The season with the longest days and the highest average temperatures, summer astronomically begins on the summer solstice (when the tilt of the Earth's axis is closest to the Sun) and ends on the equinox (when the tilt of the Earth's axis is oriented neither from nor to the Sun causing the Sun to be located vertically above a point on the equator). The summer solstice occurs between June 20 and June 23 in the Northern Hemisphere and between December 20 and December 23 in the Southern Hemisphere. The autumnal equinox ending summer occurs between September 21 and September 24 in the Northern Hemisphere and March 21 or 22 in the Southern Hemisphere.

Meteorological summer is the season having the longest days and the highest temperatures. Summer extends for the whole months of months of June, July and August in the Northern Hemisphere and the whole months of December, January and February in the Southern Hemisphere. In other words, New York City experiences summer in July and Buenos Aires in January.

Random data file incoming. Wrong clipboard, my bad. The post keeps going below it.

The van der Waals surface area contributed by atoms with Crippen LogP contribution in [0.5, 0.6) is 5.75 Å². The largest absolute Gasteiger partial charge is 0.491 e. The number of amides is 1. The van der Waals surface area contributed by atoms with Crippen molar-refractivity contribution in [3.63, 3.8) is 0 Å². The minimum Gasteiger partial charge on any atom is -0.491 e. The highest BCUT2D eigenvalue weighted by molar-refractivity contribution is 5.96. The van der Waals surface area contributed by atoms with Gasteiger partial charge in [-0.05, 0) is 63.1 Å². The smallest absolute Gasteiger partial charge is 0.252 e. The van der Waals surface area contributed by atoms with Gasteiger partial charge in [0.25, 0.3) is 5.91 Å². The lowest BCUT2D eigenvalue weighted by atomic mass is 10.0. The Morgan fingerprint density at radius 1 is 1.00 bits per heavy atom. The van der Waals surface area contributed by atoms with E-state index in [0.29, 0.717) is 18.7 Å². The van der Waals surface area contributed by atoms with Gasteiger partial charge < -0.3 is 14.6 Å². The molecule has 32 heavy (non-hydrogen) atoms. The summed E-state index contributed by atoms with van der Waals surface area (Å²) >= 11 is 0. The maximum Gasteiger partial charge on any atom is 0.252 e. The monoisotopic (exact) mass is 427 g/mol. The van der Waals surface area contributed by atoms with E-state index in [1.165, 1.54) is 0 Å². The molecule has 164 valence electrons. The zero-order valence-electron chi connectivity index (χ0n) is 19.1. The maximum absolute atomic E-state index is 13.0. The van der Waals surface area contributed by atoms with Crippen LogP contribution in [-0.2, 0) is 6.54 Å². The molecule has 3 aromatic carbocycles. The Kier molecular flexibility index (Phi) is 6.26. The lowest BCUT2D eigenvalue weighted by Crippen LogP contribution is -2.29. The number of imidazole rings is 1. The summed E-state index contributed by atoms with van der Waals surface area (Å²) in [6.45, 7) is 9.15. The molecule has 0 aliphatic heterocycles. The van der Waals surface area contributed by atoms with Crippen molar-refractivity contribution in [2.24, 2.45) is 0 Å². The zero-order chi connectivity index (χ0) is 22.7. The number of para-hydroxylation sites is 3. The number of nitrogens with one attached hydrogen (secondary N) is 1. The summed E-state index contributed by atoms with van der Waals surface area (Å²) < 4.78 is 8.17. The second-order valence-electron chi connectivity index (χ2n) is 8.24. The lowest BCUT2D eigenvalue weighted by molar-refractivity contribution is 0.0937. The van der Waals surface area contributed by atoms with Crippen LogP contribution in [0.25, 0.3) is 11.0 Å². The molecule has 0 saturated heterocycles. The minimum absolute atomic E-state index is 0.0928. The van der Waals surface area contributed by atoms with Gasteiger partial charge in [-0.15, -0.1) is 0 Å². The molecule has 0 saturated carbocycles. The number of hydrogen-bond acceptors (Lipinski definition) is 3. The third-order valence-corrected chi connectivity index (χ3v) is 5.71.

The highest recorded summer temperature was 136 F at Al' Aziziyah, Libya on September 13, 1922. The highest summer temperature recorded in the Southern Hemisphere was 123 F at Oodnadatta, Australia on February 1, 1960.

Meteorological summer is used to define the season in Australia, Denmark and the former USSR. It is also used in the United Kingdom, where summer is thought of as extending from mid-May to mid-August. In Ireland, summer begins on May 1 and ends July 31 by the Irish calendar. In southern and southeast Asia, where the monsoon occurs, summer is more generally defined as lasting from March to May/early June, their warmest time of the year, ending with the onset of the monsoon rains.

The astronomical definition of summer is more popular in the United States. However, the term summer season is considered to begin at the Memorial Day weekend (the last Monday in May) and end on Labor Day weekend (first Monday in September)..

In ancient China, summer was known as Red Bird.